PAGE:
Britain was weighing its next moves in the Gulf tanker crisis on Sunday, with few good options apparent as a recording emerged showing that the Iranian military defied a British warship when it boarded and seized a ship three days ago.
Little clue has been given by Britain on how it plans to respond after Iranian Revolutionary Guards rappelled from helicopters and seized the Stena Impero in the Strait of Hormuz on Friday in apparent retaliation for the British capture of an Iranian tanker two weeks earlier.
Footage obtained by Reuters from an Iranian news agency on Sunday showed the tanker docked in an Iranian port — with Iran’s flag now hoisted atop.
The British government is expected to announce its next steps in a speech to parliament on Monday. But experts on the region say there are few obvious steps London can take at a time when the United States has already imposed the maximum possible economic sanctions, banning all Iranian oil exports worldwide.
“We rant and rave and we shout at the ambassador and we hope it all goes away,” said Tim Ripley, a British defense expert who writes about the Gulf for Jane’s Defence Weekly.
“I don’t see at this point in time us being able to offer a concession that can resolve the crisis. Providing security and escort for future ships is a different matter.”
A day after calling the Iranian action a “hostile act,” top British officials kept comparatively quiet on Sunday, making clear that they had yet to settle on a response.
“We are going to be looking at a series of options,” junior defense minister Tobias Ellwood told Sky News. “We will be speaking with our colleagues, our international allies, to see what can actually be done.
“Our first and most important responsibility is to make sure we get a solution to the issue to do with the current ship, make sure other British-flagged ships are safe to operate in these waters and then look at the wider picture.”
MONTHS OF CONFRONTATION
The Iranian capture of the ship in the global oil trade’s most important waterway was the latest escalation in three months of spiraling confrontation with the West that began when new, tighter U.S. sanctions took effect at the start of May.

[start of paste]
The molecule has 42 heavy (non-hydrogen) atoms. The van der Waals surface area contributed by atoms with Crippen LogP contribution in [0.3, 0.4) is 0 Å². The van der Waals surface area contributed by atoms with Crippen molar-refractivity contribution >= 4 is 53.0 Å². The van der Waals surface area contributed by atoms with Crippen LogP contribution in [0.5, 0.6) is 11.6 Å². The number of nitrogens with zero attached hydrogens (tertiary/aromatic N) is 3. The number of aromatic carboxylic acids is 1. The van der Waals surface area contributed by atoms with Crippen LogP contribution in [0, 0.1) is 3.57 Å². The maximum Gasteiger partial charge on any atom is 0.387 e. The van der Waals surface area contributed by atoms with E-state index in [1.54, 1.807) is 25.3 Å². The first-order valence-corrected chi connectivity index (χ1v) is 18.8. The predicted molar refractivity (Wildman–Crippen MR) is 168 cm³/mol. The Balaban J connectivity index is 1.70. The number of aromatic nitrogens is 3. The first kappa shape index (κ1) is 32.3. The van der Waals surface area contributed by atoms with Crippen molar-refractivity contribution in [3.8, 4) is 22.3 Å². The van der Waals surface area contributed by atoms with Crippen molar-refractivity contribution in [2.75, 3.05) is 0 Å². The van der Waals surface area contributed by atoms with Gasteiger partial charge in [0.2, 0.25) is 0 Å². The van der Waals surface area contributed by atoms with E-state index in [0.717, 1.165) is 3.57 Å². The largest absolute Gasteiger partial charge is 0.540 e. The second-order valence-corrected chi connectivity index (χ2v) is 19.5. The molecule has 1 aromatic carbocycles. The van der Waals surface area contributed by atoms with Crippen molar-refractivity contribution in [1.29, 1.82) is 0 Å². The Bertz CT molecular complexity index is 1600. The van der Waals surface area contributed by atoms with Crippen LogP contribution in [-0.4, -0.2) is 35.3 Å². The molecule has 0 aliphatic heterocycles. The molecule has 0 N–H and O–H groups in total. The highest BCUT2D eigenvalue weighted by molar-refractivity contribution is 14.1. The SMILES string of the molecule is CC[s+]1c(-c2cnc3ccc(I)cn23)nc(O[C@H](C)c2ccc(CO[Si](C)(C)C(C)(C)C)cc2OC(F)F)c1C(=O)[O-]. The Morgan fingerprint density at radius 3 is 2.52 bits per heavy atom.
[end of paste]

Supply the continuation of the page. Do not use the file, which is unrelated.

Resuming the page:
Washington imposed the sanctions after President Donald Trump pulled out of a deal signed by his predecessor Barack Obama, which had provided Iran access to world trade in return for curbs on its nuclear program.
European countries including Britain have been caught in the middle. They disagreed with the U.S. decision to quit the nuclear deal but have so far failed to offer Iran another way to receive the deal’s promised economic benefits.
Britain was thrust more directly into the confrontation on July 4, when its Royal Marines seized an Iranian tanker off the coast of Gibraltar. Britain accused it of violating sanctions on Syria, prompting repeated Iranian threats of retaliation.
While Iran’s official line is that its capture of the Stena Impero was because of safety issues, it has done little to hide that the move was retaliatory. The tactics it used — with masked troops rappelling from helicopters — matched those the British had used two weeks before.
Parliament speaker Ali Larijani spelled it out more clearly on Sunday, telling a parliament session: “The Revolutionary Guards responded to Britain’s hijacking of the Iranian tanker.”
Iran’s Foreign Minister, Mohammad Javad Zarif, blamed Washington and Trump’s hawkish national security adviser John Bolton for luring Britain into conflict.
“Having failed to lure @realDonaldTrump into War of the Century … @AmbJohnBolton is turning his venom against the UK in hopes of dragging it into a quagmire,” Zarif wrote on Twitter. “Only prudence and foresight can thwart such ploys.”
In a letter to the U.N. Security Council, Britain said the Stena Impero was approached by Iranian forces in Omani territorial waters, where it was exercising its lawful right of passage, and that the action “constitutes illegal interference.”
Britain’s warship in the Gulf, the HMS Montrose, contacted an Iranian patrol vessel in an effort to ward off a boarding of the Stena Impero, according to radio messages provided to Reuters by maritime security firm Dryad Global.
“Please confirm that you are not intending to violate international law by unlawfully attempting to board,” the Montrose said in the radio message.
The Iranian patrol boat is heard instructing the Stena Impero to alter course. Responding to the Montrose, it says it intends to “inspect the ship for security purposes.”
Defense expert Ripley noted that Iran’s choice of target appeared to have been calibrated to test Britain’s response without provoking a bigger crisis.
Unlike the Iranian tanker seized a fortnight earlier, which was carrying a valuable cargo of 2 million barrels of oil, the Stena Impero was on its way to the Gulf and empty at the time it was seized. The 23 crew are mainly Indians and include no British citizens, the presence of which might have led to calls in London to take more drastic action, Ripley said.
He added that Iran is likely to view any British response through the wider prism of its conflict with the United States.
“If the Americans are going to continue to enforce this embargo, there’s no incentive for the Iranians not to take more tankers. What have they got to lose?” said Ripley.
An Iranian official who asked not to be identified made a similar point.
“Iran is displaying its power without entering a military confrontation,” the official said. “This is the result of America’s mounting pressure on Iran.”